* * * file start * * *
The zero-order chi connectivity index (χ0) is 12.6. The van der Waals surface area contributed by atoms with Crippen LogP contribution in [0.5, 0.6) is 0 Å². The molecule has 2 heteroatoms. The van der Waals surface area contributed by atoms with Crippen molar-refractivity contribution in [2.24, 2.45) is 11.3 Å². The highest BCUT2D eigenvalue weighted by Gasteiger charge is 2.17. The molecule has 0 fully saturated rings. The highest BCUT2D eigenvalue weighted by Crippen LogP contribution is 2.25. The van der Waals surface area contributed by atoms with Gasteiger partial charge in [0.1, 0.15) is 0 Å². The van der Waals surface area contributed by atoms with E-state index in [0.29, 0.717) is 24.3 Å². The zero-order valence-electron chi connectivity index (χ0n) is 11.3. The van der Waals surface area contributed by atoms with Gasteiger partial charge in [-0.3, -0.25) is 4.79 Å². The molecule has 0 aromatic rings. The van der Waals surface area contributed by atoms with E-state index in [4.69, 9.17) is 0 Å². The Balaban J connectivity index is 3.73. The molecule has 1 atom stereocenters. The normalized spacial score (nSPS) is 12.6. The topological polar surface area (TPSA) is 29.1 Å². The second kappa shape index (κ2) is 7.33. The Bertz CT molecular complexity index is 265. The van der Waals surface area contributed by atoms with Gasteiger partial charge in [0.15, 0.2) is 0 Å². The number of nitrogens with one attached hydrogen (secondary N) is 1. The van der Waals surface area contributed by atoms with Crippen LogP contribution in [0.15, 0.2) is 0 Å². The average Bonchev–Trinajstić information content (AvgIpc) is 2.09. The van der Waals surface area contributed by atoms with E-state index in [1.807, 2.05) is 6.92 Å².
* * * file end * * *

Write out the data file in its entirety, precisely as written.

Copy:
The zero-order chi connectivity index (χ0) is 12.6. The van der Waals surface area contributed by atoms with Crippen LogP contribution in [0.5, 0.6) is 0 Å². The molecule has 2 heteroatoms. The van der Waals surface area contributed by atoms with Crippen molar-refractivity contribution in [2.24, 2.45) is 11.3 Å². The highest BCUT2D eigenvalue weighted by Gasteiger charge is 2.17. The molecule has 0 fully saturated rings. The highest BCUT2D eigenvalue weighted by Crippen LogP contribution is 2.25. The van der Waals surface area contributed by atoms with Gasteiger partial charge in [0.1, 0.15) is 0 Å². The van der Waals surface area contributed by atoms with E-state index in [0.29, 0.717) is 24.3 Å². The zero-order valence-electron chi connectivity index (χ0n) is 11.3. The van der Waals surface area contributed by atoms with Gasteiger partial charge in [-0.3, -0.25) is 4.79 Å². The molecule has 0 aromatic rings. The van der Waals surface area contributed by atoms with E-state index in [4.69, 9.17) is 0 Å². The Balaban J connectivity index is 3.73. The molecule has 1 atom stereocenters. The normalized spacial score (nSPS) is 12.6. The topological polar surface area (TPSA) is 29.1 Å². The second kappa shape index (κ2) is 7.33. The Bertz CT molecular complexity index is 265. The van der Waals surface area contributed by atoms with Gasteiger partial charge in [0.15, 0.2) is 0 Å². The number of nitrogens with one attached hydrogen (secondary N) is 1. The van der Waals surface area contributed by atoms with Crippen LogP contribution in [0.15, 0.2) is 0 Å². The average Bonchev–Trinajstić information content (AvgIpc) is 2.09. The van der Waals surface area contributed by atoms with E-state index in [1.807, 2.05) is 6.92 Å².